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Any way to block that constant car noise?

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Any way to block that constant car noise?

Old 12-19-04, 03:56 AM
  #26  
Raiyn
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Originally Posted by Rowan
Ummm.... use ear plugs... use ear buds for music... use ear plugs WITH balaclava...

I am going to bookmark this thread for the next person who fronts up with a thread: "It's not safe to ride and listen to music"

I expect all of you to post a reply, especially when all the do-gooders have had their go.
It's pointless to argue with them. Heck even I've given up. I disagree with using anything that impedes my hearing of traffic (ie headphones earplugs et al) On the flip side, Sony makes a nice little bar-mout radio / computer combo that I think would kick tail but people are stuck on sticking things in their bloody ears. <shrug>
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Old 12-20-04, 08:16 PM
  #27  
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People misunderstand a lot about hearing protection. It cuts out much of the higher frequency noise, but much less of the lower frequency noise. You can still hear people talk, hear a cough, hear cars coming. But your ears will hear it within a range that is not damaging to them.

If, on the other hand, people continue to subject their ears to high levels of noise (and music is just noise to the hair cells in the inner ear), you will loose hearing ability. This will affect how much you hear later, when this loss becomes permanent. For you thirty-somethings, this may not seem important now. But for some of us (I just turned 59) it is very important. To have it at our age, you must save it at your age.

I have used 38 caliber pistol bullets (in a helicopter in Vietnam), cigarette butts (unused, and moist), and my own fingers at times to protect my hearing. Hearing protection is available, and should be used.

Since I've been using my ear plugs for bicycle riding, my tinnitus is going down. This morning, it was almost unnoticable, which I did notice.

John
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Old 12-21-04, 09:47 AM
  #28  
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John, you misunderstand, probably because I was not clear. the radio is *legal*, that means it is not so loud that it can be heard 25 ft away. The traffic drowns it out sometimes but since I can hear it much of the time, I am more patient with that.

Thank you for the opinion about the earplugs, I never thought about using the ones that are easy to hear voices around. I never realized that it might impact tinnitus (which I have, but very quiet so far).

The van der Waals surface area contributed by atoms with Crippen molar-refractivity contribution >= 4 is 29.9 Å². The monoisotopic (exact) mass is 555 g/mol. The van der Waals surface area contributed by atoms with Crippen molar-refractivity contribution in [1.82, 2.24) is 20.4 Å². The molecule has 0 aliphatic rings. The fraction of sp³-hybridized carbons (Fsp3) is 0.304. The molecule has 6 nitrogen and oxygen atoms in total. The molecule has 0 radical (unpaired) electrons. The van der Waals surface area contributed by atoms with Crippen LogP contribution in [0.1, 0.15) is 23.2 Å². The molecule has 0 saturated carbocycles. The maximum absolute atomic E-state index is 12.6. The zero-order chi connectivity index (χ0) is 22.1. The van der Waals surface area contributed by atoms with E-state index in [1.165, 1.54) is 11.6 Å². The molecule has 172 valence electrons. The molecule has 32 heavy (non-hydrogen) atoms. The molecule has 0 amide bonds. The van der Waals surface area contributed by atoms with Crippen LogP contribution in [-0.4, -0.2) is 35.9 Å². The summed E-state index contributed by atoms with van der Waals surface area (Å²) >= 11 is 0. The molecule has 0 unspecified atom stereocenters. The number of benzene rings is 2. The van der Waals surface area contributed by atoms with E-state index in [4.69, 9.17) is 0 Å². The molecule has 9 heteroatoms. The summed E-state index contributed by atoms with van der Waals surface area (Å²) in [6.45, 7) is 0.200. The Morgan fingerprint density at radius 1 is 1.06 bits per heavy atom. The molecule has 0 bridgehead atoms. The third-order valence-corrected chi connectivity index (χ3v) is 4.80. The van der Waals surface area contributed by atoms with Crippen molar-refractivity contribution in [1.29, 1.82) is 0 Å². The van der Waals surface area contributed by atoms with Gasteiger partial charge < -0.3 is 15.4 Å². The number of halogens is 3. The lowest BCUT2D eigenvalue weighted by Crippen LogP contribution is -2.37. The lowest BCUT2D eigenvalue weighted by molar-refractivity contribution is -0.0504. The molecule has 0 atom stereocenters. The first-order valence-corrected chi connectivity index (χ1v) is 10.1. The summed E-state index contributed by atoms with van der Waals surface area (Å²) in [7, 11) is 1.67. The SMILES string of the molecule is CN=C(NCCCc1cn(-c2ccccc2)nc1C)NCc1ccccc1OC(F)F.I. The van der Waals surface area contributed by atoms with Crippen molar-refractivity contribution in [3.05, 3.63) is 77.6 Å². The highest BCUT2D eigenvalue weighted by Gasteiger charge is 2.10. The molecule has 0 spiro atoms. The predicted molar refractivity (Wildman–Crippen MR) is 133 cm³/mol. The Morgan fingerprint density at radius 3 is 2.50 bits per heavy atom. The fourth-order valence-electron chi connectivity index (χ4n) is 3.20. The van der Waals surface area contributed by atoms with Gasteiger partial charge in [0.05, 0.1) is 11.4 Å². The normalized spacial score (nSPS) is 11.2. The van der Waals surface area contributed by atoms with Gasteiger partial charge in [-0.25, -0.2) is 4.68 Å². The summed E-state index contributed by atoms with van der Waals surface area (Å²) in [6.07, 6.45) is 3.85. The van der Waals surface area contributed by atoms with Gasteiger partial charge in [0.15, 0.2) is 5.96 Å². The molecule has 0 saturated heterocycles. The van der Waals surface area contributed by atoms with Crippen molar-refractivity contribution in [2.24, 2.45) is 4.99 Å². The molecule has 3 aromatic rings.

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Old 12-21-04, 03:17 PM
  #29  
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Originally Posted by Jessica
John, you misunderstand, probably because I was not clear. the radio is *legal*, that means it is not so loud that it can be heard 25 ft away.
Actually it's not.
Originally Posted by Cali Vehicle Code
Headsets and Earplugs. VC 27400

No person operating any vehicle, including a bicycle shall wear any headset covering, or any earplugs in, both ears. There are exceptions for persons operating authorized emergency vehicles, special construction or maintenance equipment and refuse collection equipment, and for any person wearing personal hearing protectors designed to attenuate injurious noise levels and which do not inhibit the wearers' ability to hear a siren or horn from an emergency vehicle or horn form another motor vehicle, and for any person using a prosthetic device which aids the hard of hearing.


http://www.bicyclesource.com/body/sa...nia-laws.shtml
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Old 12-22-04, 05:21 PM
  #30  
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Raiyn,
I do not use earphones or plugs. My post says my radio plays *out loud*.
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Old 12-23-04, 12:32 AM
  #31  
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Originally Posted by Jessica
Raiyn,
I do not use earphones or plugs. My post says my radio plays *out loud*.
That's cool then. Thanks for the clarification.
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Old 12-23-04, 10:02 AM
  #32  
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My route changed to include an separate bike trail that runs along a 60MPH highway. The noise is incredible. So I'm considering this instead
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Old 12-23-04, 07:32 PM